University of Hawaii at Hilo
The University of Hawaii at Hilo Suicide Prevention Grant serves a widely diverse student body that reflects multicultural Hawaii. Targeted sub-populations of students are those at high risk for depression and suicide, such as veterans, LGBTQI students, Native Hawaiians, students with disabilities, and students who stigmatize mental health help. Our semester-long workshops train peers from these targeted groups how to identify, support, and refer students in distress. The goal of this grant project is to prevent suicide and improve the mental health of UH Hilo students through a peer-to-peer health education and support network and through improved communication networks and knowledge among key staff and gatekeepers who come in contact with students needing mental health interventions.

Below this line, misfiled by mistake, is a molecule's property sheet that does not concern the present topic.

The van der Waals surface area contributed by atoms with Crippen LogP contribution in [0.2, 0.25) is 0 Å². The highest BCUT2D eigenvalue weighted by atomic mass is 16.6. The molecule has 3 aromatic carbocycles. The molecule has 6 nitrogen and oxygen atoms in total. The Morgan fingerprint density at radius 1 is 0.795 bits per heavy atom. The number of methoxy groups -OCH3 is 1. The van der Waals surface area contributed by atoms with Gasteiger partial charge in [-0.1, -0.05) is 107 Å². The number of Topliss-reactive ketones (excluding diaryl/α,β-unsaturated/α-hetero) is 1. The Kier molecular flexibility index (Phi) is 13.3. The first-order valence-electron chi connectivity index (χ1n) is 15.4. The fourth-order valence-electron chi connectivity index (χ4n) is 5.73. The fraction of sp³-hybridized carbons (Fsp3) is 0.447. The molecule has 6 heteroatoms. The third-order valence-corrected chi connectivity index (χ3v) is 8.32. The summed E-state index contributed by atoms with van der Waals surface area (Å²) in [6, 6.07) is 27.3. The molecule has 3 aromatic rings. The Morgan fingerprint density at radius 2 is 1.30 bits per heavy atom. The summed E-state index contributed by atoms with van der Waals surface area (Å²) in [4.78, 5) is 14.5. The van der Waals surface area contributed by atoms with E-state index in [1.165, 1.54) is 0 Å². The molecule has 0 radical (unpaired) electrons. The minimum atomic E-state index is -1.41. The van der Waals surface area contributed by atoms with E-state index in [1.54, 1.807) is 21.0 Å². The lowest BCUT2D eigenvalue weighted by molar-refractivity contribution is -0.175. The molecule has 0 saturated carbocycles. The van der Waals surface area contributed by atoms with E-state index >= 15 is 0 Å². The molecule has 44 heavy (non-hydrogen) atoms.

The project objectives are as follows: through collaboration with existing leaders of UH Hilo to (1) develop high-quality, culturally relevant training materials for student peers and seminar materials for gatekeepers; (2) develop seminar materials for family members of high risk students to be presented at semester Orientation Programs; (3) recruit students from targeted at-risk populations to attend the semester-long workshops as part of their student employment; (4) recruit volunteer students for introductory two-hour training workshops from other student populations; (5) reduce the stigma of seeking mental health assistance; (6) increase early intervention in student mental health issues by referrals from peers; (7) increase overall utilization of campus mental health services and the National Suicide Prevention Lifeline; and (8) increase utilization of campus mental health services in the targeted high risk student populations. Measurable outcomes include (1) development of a culturally-tailored 12-hour comprehensive semester-long peer mental health education curriculum; (2) development of a culturally-tailored two-hour introductory peer mental health education curriculum; (3) over three y ears, the recruitment and training of 200 students in the 12-hour comprehensive semester-long mental health curriculum; (4) over three years, the recruitment and training of 200 students in the two-hour introductory peer mental health education curriculum; (5) an overall increase in student utilization rates of campus mental services of at least 10% in three years; (6) an increase in utilization rates of campus mental health services of at least 5% per year for targeted student groups; and (7) improved strategies for intervention that are supported by a majority of gatekeepers who meet regularly each semester of the grant to determine best practice. The number of students served in terms of training follow: (Spring 2012:50); (Fall 2012: 35); (Spring 2012: 35); (Fall 2012: 35); (Spring 2014); (Fall, 2014:35). The total number of students is 400, or about 5% of the student population at UH Hilo. The number of gatekeepers trained is at least 60 over the three years of the grant. In terms of numbers of students reached through intervention, the numbers are not able to be predicted, but hopefully will match our measurable outcomes.